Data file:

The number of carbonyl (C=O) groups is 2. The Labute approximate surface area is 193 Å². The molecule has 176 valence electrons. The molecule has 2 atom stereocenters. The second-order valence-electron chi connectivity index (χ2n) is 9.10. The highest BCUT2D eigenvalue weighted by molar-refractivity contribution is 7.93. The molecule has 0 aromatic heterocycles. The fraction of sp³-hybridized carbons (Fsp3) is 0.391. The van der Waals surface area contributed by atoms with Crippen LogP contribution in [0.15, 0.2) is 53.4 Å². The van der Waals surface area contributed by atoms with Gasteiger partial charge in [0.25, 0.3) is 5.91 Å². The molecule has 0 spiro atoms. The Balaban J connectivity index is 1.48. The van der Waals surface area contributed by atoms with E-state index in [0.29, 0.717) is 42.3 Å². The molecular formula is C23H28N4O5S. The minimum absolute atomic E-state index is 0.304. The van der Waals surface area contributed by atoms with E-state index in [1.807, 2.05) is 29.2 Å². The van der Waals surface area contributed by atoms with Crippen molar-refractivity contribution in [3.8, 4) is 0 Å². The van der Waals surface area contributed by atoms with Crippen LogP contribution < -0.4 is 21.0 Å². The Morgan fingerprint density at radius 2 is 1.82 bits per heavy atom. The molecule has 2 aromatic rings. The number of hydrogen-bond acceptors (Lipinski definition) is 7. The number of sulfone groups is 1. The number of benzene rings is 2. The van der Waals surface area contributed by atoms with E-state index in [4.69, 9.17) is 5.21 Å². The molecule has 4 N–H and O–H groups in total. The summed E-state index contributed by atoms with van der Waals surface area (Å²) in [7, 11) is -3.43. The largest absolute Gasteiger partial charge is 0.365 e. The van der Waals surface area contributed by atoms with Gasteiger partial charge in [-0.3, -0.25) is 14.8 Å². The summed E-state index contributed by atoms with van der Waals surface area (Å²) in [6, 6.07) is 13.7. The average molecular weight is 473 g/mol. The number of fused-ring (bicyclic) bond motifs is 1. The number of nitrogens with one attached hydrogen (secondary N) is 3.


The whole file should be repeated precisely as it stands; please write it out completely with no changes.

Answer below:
The number of carbonyl (C=O) groups is 2. The Labute approximate surface area is 193 Å². The molecule has 176 valence electrons. The molecule has 2 atom stereocenters. The second-order valence-electron chi connectivity index (χ2n) is 9.10. The highest BCUT2D eigenvalue weighted by molar-refractivity contribution is 7.93. The molecule has 0 aromatic heterocycles. The fraction of sp³-hybridized carbons (Fsp3) is 0.391. The van der Waals surface area contributed by atoms with Crippen LogP contribution in [0.15, 0.2) is 53.4 Å². The van der Waals surface area contributed by atoms with Gasteiger partial charge in [0.25, 0.3) is 5.91 Å². The molecule has 0 spiro atoms. The Balaban J connectivity index is 1.48. The van der Waals surface area contributed by atoms with E-state index in [0.29, 0.717) is 42.3 Å². The molecular formula is C23H28N4O5S. The minimum absolute atomic E-state index is 0.304. The van der Waals surface area contributed by atoms with E-state index in [1.807, 2.05) is 29.2 Å². The van der Waals surface area contributed by atoms with Crippen molar-refractivity contribution in [3.8, 4) is 0 Å². The van der Waals surface area contributed by atoms with Crippen LogP contribution < -0.4 is 21.0 Å². The Morgan fingerprint density at radius 2 is 1.82 bits per heavy atom. The molecule has 2 aromatic rings. The number of hydrogen-bond acceptors (Lipinski definition) is 7. The number of sulfone groups is 1. The number of benzene rings is 2. The van der Waals surface area contributed by atoms with E-state index in [4.69, 9.17) is 5.21 Å². The molecule has 4 N–H and O–H groups in total. The summed E-state index contributed by atoms with van der Waals surface area (Å²) in [7, 11) is -3.43. The largest absolute Gasteiger partial charge is 0.365 e. The van der Waals surface area contributed by atoms with Gasteiger partial charge in [-0.3, -0.25) is 14.8 Å². The summed E-state index contributed by atoms with van der Waals surface area (Å²) in [6, 6.07) is 13.7. The average molecular weight is 473 g/mol. The number of fused-ring (bicyclic) bond motifs is 1. The number of nitrogens with one attached hydrogen (secondary N) is 3.